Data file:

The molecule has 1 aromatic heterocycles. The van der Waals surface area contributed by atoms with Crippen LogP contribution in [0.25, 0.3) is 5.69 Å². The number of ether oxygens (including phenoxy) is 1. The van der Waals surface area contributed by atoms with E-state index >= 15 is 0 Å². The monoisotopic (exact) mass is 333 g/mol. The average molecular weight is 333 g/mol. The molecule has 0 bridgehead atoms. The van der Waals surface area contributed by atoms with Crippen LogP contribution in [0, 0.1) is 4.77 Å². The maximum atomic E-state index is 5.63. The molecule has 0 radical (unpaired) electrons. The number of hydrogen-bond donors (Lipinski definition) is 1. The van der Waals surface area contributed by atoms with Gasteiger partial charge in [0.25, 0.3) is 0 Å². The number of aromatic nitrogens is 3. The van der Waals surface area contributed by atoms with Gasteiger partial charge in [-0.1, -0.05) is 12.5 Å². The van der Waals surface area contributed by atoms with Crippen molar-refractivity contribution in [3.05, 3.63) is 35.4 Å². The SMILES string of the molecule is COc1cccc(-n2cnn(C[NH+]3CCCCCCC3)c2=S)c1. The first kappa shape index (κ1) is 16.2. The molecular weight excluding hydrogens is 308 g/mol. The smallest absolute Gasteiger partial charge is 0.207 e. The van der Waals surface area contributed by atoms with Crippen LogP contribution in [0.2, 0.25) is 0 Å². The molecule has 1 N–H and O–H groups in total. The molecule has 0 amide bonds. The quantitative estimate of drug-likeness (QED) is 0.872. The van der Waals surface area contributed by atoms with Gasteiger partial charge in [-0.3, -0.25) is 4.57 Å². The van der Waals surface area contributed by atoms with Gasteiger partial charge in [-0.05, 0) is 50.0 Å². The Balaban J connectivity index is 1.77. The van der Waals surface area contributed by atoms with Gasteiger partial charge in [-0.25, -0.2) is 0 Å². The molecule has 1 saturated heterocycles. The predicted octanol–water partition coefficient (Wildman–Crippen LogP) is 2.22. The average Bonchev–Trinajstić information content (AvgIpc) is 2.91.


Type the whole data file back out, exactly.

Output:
The molecule has 1 aromatic heterocycles. The van der Waals surface area contributed by atoms with Crippen LogP contribution in [0.25, 0.3) is 5.69 Å². The number of ether oxygens (including phenoxy) is 1. The van der Waals surface area contributed by atoms with E-state index >= 15 is 0 Å². The monoisotopic (exact) mass is 333 g/mol. The average molecular weight is 333 g/mol. The molecule has 0 bridgehead atoms. The van der Waals surface area contributed by atoms with Crippen LogP contribution in [0, 0.1) is 4.77 Å². The maximum atomic E-state index is 5.63. The molecule has 0 radical (unpaired) electrons. The number of hydrogen-bond donors (Lipinski definition) is 1. The van der Waals surface area contributed by atoms with Gasteiger partial charge in [0.25, 0.3) is 0 Å². The number of aromatic nitrogens is 3. The van der Waals surface area contributed by atoms with Gasteiger partial charge in [-0.1, -0.05) is 12.5 Å². The van der Waals surface area contributed by atoms with Crippen molar-refractivity contribution in [3.05, 3.63) is 35.4 Å². The SMILES string of the molecule is COc1cccc(-n2cnn(C[NH+]3CCCCCCC3)c2=S)c1. The first kappa shape index (κ1) is 16.2. The molecular weight excluding hydrogens is 308 g/mol. The smallest absolute Gasteiger partial charge is 0.207 e. The van der Waals surface area contributed by atoms with Crippen LogP contribution in [0.2, 0.25) is 0 Å². The molecule has 1 N–H and O–H groups in total. The molecule has 0 amide bonds. The quantitative estimate of drug-likeness (QED) is 0.872. The van der Waals surface area contributed by atoms with Gasteiger partial charge in [-0.3, -0.25) is 4.57 Å². The van der Waals surface area contributed by atoms with Gasteiger partial charge in [-0.05, 0) is 50.0 Å². The Balaban J connectivity index is 1.77. The van der Waals surface area contributed by atoms with Gasteiger partial charge in [-0.25, -0.2) is 0 Å². The molecule has 1 saturated heterocycles. The predicted octanol–water partition coefficient (Wildman–Crippen LogP) is 2.22. The average Bonchev–Trinajstić information content (AvgIpc) is 2.91.